In the aftermath of the September 11 terrorist attack on the World Trade Center, I think an article on travel in the Middle East may be useful both as information on a topic of current high relevance to the public, and as part of the effort to avoid associating the religion and culture of the attackers with terrorist activities in general" . . . Hannah Slavik
On the street outside Jerusalem's Damascus Gate, drivers leaned against their mini-buses, smoking, drinking small cups of mint tea and shouting out their destinations. I heard the call I was waiting for "Ramallah, Ramallah, Ramallah," and climbed aboard the bus. The driver gestured me to sit in the middle seat with an older woman wearing a black head scarf. One by one, other passengers got on, most of them tired, dusty young men, laborers returning home after a day's work. When the bus was full, the driver pulled out into the traffic and tuned the radio to an Arabic music station. One of the men sitting in the seat behind me tapped my shoulder and handed me his fare. I added my own and passed it up to the driver.
Soon we were out of the city and on our way to Ramallah (God's Hill), a Palestinian town on the west bank of the Jordan River, about 16 km north of Jerusalem. I was going to visit my friend Rana. I had met her a few weeks before at the bus station in the center of Amman, Jordan – I was waiting for a bus to the university where I was studying Arabic, and she was returning home to Palestine after visiting relatives in Jordan. Although we talked for only twenty minutes, she had enthusiastically invited me to visit. A few weeks later I took a few days off my classes to travel to Israel and Palestine; when I arrived I phoned her and we arranged to meet the next day.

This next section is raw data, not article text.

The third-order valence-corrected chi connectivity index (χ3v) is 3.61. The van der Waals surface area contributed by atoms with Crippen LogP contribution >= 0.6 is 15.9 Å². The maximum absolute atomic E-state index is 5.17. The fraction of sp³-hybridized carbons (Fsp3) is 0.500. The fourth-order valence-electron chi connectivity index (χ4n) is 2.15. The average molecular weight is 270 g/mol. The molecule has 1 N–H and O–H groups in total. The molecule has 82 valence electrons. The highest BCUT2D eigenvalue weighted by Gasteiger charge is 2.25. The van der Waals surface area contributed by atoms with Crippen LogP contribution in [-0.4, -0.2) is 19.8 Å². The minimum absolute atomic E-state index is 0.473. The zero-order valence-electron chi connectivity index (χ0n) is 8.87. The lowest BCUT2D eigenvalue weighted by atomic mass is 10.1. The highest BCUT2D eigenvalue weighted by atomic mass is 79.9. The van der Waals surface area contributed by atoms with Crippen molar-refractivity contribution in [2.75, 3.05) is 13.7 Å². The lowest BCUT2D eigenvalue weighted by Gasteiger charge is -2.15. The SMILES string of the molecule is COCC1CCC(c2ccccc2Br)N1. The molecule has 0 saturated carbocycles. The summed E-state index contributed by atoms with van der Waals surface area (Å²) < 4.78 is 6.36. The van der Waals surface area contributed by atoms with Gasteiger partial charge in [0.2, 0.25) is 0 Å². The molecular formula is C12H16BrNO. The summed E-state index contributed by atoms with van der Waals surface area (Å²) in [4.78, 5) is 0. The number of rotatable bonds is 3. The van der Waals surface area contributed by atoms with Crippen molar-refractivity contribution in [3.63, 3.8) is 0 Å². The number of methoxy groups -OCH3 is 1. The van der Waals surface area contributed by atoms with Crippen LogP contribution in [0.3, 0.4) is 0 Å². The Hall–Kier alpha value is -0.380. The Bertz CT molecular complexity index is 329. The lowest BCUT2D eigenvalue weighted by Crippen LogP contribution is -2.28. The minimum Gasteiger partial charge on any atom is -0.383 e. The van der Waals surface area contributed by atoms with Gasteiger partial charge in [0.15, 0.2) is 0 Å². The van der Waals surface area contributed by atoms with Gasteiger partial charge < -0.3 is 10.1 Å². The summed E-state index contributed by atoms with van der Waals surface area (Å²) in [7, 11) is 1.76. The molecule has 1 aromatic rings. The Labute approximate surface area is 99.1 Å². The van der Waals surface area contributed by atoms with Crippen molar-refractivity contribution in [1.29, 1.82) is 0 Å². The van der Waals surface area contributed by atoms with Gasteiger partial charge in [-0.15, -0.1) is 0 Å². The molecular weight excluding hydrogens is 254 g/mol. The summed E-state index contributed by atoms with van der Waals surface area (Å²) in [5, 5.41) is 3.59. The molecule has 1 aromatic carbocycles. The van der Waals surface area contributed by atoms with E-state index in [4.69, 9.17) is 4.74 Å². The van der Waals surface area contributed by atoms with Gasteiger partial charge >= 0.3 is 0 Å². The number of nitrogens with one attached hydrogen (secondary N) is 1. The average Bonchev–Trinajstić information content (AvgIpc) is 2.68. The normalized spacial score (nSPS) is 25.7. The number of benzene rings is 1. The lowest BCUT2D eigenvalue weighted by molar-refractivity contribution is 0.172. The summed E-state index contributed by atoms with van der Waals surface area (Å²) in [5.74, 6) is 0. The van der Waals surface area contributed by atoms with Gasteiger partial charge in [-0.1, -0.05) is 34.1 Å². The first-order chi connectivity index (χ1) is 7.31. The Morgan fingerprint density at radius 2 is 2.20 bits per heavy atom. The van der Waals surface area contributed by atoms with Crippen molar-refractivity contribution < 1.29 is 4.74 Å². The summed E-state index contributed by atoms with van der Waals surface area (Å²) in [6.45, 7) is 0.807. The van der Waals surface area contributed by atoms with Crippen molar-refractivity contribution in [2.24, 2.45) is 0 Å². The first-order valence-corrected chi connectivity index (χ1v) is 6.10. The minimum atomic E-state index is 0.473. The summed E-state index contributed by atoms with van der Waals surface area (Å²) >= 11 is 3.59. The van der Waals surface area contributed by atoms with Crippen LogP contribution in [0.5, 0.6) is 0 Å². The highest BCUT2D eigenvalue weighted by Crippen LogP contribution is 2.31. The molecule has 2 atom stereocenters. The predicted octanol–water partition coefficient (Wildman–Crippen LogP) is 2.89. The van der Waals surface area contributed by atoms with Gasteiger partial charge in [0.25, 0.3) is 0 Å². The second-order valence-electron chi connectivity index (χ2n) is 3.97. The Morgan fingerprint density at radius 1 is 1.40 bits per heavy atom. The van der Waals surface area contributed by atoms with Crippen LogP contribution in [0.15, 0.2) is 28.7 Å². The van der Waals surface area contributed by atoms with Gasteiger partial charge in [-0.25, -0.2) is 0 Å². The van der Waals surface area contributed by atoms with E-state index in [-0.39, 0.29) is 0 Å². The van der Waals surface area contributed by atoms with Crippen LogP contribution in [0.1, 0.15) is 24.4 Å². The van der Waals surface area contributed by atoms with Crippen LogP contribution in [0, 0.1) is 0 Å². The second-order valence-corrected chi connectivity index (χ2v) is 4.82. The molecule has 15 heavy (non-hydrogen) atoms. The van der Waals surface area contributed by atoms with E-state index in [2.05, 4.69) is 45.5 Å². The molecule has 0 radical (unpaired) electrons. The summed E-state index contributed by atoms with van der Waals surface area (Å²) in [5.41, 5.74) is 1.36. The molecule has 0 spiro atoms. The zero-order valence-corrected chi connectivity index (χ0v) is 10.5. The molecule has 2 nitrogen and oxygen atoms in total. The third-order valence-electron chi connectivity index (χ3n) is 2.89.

Ramallah seemed a strange cross between the typical Arab towns I had seen in Jordan and the more modern and western look of Israel. One street was lined with small shops displaying vegetables, meat, fish, dried goods, clothes and plastics. Older women in dark clothes and head scarves or traditional embroidered Palestinian dresses were shopping. The next street had taller buildings and modern cafés with wide glass windows. Younger women here didn't cover their heads. Like Rana, they dressed in jeans and t-shirts.
The bus stopped at a corner in front of an older-style café. Old men sat on low chairs around small tables, sipping tea, smoking water pipes and watching people pass. Rana was not there yet, so I stood in front of the café waiting, a bit uncomfortable as the old men were watching me curiously.
One of them asked me in English if I was waiting for someone. I told him that I was waiting for my friend. "Please sit down and have a drink with me," he offered. I tried to refuse politely: "She will be here any minute." But he insisted. I sat down and he ordered fresh lemonade for me. After ten minutes he asked if I would like to use his mobile phone to call my friend. I said that I would just use a pay phone. He nodded, asked if I had a phone card, and directed me to the nearest phone. I tried to phone Rana but the phone didn't work. A young man passing in the street stopped and asked if I needed help. I asked where I could find another telephone.
He pulled my card out of the phone and smiled. "This is an Israeli phone card. It doesn't work here in Palestine. Here, you can use my card."